In short, password managers (including the ones built into browsers) are designed to prevent this from happening, so it shouldn't happen. If it does, then something else has gone wrong.
To expand on this, though, password managers have to find a balance between ease of use and security, and certain design choice can affect this balance.
One of the main and most important jobs of a password manager is only to pre-fill or automatically log in when it can be sure it is the same website as you were on when you saved that password. Because, if it does it on a different website, it may just inadvertently leak your password to some other site, and therefore to someone else that should not be given your password.
So to address your question, if this fake site is completely unrelated to any genuine site you have a saved password for, including a different domain name, there is no way it can get any of your saved passwords.
The difficulty is, the boundary for what defines a website can vary. In some cases, a website can have multiple domain names. Some password managers can know about this and let your login work across a network of domain names regardless of which one you initially saved it on. This is convenient, except if the password manager accidentally gets one wrong, and that one falls into the wrong hands. In other cases, websites with the same domain may be owned and controlled by totally different people, which is the case with shared web hosting where clients don't get their own domain name - sometimes they may have a subdomain with a shared domain, and sometimes even a subdirectory under the same host. Password managers can try and be smart about this by maintaining a record of domains which can be used for separate sites on different subdomains or directories. Or, they can take an overall more conservative approach and only match a site if it has the exact same hostname (including subdomain) and path to the login screen. Or, take an approach somewhere in between where if there is any discrepancy the user is prompted to confirm whether it's the same site.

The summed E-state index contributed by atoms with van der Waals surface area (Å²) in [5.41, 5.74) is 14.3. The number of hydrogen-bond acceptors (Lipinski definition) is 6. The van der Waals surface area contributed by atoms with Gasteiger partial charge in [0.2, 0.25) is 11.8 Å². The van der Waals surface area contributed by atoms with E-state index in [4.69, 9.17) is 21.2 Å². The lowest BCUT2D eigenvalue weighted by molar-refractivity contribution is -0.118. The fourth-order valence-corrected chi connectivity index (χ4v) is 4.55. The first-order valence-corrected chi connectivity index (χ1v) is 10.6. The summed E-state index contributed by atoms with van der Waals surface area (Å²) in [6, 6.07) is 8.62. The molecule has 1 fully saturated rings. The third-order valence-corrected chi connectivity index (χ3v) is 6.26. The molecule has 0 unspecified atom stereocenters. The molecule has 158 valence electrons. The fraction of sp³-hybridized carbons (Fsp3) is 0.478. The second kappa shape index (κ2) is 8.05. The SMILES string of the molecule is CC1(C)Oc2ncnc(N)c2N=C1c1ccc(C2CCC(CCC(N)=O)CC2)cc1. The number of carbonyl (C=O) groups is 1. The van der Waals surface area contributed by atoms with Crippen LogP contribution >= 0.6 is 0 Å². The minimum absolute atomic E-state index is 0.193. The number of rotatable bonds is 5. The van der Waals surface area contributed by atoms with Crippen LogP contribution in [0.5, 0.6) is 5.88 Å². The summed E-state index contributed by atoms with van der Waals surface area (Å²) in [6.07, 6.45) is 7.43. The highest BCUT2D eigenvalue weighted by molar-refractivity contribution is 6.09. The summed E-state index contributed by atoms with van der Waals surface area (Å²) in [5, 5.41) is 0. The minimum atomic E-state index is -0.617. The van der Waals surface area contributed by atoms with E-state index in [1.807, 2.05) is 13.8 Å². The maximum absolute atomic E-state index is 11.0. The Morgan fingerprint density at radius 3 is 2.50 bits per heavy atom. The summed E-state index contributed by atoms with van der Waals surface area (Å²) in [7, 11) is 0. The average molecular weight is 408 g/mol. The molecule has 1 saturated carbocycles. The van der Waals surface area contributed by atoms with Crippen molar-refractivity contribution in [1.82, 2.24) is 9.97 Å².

Then there is the issue of site security itself. A password manager cannot know if a site's been hacked and taken over by hostile parties. It can know if a site uses https making some kinds of attacks (man-in-the-middle) more difficult though.
What all this boils down to is that there is some amount of art to the algorithm that a password manager uses to determine if the site you're visiting is authorised to be given a password you've saved before. You can help protect yourself to some degree:
- When logging in using a saved password, stop to consider whether you're on a site where you may have separate logins to separate areas of the site such as a hosting site and you're not on your own account there.
- Disable automatic login if your password manager has it (ie, where the password manager also submits the form for you instead of only pre-filling it).
- Don't necessarily just settle for the password manager provided by your browser. There are third party password managers which can have additional security features.